Trump admin won't reopen ACA enrollment for uninsured amid outbreak
Photo: Win McNamee/Getty Images
The Trump administration has decided not to reopen enrollment to uninsured Americans for the Affordable Care Act's Healthcare.gov marketplaces, an official confirmed to Axios Wednesday.
Driving the news: President Trump said last week he was considering the move in response to the novel coronavirus outbreak, notes Politico, which first reported the news.
The big picture: The Kaiser Family Foundation's Jen Kates told Owens uninsured people are more likely to rely on the emergency room and can overburden ERs during a pandemic, increasing the risk of exposure for uninfected patients waiting to receive care.
- Millions of people have filed for unemployment amid the coronavirus-induced economic shutdown, and many of them will end up on Medicaid, notes Axios' Bob Herman.
- "The program will pick up many people who lost their income and their health insurance together, as well as people who lost jobs that didn't provide health insurance, and potentially some people who are still working and need medical care but aren't insured," Herman said.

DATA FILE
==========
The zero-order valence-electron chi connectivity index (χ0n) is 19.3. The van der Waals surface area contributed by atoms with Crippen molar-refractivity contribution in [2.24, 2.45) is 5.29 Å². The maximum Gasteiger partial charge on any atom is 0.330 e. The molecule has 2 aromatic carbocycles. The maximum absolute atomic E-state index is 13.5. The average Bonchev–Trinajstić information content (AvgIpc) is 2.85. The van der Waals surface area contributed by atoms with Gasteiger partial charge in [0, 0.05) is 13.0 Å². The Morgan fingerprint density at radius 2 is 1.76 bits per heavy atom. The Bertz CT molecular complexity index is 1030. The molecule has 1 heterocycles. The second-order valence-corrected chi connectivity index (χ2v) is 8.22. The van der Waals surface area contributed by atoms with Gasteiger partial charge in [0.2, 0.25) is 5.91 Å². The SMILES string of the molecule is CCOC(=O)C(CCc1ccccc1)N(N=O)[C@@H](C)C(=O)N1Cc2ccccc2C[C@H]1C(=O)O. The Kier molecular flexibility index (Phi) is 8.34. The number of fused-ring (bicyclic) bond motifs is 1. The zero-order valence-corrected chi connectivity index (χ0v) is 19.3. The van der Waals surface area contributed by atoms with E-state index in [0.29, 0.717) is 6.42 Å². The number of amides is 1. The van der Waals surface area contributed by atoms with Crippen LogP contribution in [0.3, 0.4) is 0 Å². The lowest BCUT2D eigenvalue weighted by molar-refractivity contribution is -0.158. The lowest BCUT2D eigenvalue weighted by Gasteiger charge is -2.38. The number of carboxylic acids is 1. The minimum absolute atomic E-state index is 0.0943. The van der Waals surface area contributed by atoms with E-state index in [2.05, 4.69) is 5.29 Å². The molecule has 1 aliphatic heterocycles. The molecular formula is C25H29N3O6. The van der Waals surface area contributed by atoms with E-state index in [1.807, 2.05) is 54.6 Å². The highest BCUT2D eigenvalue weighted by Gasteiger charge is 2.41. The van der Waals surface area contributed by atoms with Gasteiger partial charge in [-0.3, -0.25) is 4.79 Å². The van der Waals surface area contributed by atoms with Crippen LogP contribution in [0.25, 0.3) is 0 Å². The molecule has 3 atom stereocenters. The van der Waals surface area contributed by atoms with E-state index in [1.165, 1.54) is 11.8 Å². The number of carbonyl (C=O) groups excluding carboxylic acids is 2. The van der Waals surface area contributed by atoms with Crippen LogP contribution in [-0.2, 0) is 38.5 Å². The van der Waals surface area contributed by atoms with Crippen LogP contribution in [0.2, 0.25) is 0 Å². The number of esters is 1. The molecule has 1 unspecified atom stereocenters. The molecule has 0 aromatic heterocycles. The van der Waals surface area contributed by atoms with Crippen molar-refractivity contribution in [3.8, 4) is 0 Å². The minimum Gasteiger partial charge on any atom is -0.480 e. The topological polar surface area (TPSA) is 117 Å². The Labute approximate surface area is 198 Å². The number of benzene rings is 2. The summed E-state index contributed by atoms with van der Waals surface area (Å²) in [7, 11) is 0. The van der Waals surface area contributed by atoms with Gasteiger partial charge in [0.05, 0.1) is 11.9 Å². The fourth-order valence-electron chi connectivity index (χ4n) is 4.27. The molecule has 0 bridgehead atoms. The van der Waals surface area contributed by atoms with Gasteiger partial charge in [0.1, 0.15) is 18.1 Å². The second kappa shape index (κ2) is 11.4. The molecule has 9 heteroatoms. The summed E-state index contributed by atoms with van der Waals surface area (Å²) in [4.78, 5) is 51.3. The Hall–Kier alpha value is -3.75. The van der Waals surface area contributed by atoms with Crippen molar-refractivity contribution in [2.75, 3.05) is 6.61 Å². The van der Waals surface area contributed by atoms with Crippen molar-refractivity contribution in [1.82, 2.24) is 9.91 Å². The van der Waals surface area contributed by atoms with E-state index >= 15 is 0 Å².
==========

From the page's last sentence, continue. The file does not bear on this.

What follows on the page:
Between the lines: It is understood that administration officials decided against reopening enrollment because those who lose their jobs qualify for help under existing programs.
What they're saying: A senior administration official told Axios President Trump is committed to ensuring Americans have a broad variety of health insurance coverage options available to them, "especially during this time of economic disruption."
- "Americans should know that if they are temporarily unemployed, there are coverage options available to them, including COBRA and the individual Exchange, where individuals experiencing a qualifying event such as a job loss can enroll for coverage," the official said.
- "The President is also very committed to supporting the uninsured who think they may have the COVID-19 virus. With the support of the Congress, President Trump is implementing a program to cover the costs of evaluating and testing those who think they may have the virus."
Of note: The Supreme Court is due to hear later this year a major case against the Affordable Care Act that's supported by the Trump administration, which argues that the entire ACA should be struck down.